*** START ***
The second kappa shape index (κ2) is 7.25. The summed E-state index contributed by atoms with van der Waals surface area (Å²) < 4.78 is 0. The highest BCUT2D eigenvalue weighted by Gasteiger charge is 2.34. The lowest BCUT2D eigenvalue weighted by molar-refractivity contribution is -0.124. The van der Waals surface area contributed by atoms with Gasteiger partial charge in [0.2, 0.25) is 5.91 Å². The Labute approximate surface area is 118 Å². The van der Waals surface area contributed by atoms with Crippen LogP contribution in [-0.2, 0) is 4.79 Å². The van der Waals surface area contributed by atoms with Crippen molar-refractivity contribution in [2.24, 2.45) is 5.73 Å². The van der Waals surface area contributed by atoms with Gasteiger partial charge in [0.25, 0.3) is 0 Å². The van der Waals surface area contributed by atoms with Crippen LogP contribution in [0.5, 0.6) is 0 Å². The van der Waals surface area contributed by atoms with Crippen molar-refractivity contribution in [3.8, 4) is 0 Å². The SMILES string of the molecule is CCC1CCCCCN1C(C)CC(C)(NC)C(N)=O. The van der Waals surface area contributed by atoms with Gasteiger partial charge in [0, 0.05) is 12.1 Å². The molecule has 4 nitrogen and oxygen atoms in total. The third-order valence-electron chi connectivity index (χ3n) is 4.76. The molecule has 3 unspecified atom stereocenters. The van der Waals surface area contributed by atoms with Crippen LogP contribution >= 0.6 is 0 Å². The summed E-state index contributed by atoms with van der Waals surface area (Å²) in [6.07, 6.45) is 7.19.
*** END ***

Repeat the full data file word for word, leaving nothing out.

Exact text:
The second kappa shape index (κ2) is 7.25. The summed E-state index contributed by atoms with van der Waals surface area (Å²) < 4.78 is 0. The highest BCUT2D eigenvalue weighted by Gasteiger charge is 2.34. The lowest BCUT2D eigenvalue weighted by molar-refractivity contribution is -0.124. The van der Waals surface area contributed by atoms with Gasteiger partial charge in [0.2, 0.25) is 5.91 Å². The Labute approximate surface area is 118 Å². The van der Waals surface area contributed by atoms with Crippen LogP contribution in [-0.2, 0) is 4.79 Å². The van der Waals surface area contributed by atoms with Crippen molar-refractivity contribution in [2.24, 2.45) is 5.73 Å². The van der Waals surface area contributed by atoms with Gasteiger partial charge in [0.25, 0.3) is 0 Å². The van der Waals surface area contributed by atoms with Crippen LogP contribution in [0.5, 0.6) is 0 Å². The van der Waals surface area contributed by atoms with Crippen molar-refractivity contribution in [3.8, 4) is 0 Å². The SMILES string of the molecule is CCC1CCCCCN1C(C)CC(C)(NC)C(N)=O. The van der Waals surface area contributed by atoms with Gasteiger partial charge in [0, 0.05) is 12.1 Å². The molecule has 4 nitrogen and oxygen atoms in total. The third-order valence-electron chi connectivity index (χ3n) is 4.76. The molecule has 3 unspecified atom stereocenters. The van der Waals surface area contributed by atoms with Crippen LogP contribution >= 0.6 is 0 Å². The summed E-state index contributed by atoms with van der Waals surface area (Å²) in [6.07, 6.45) is 7.19.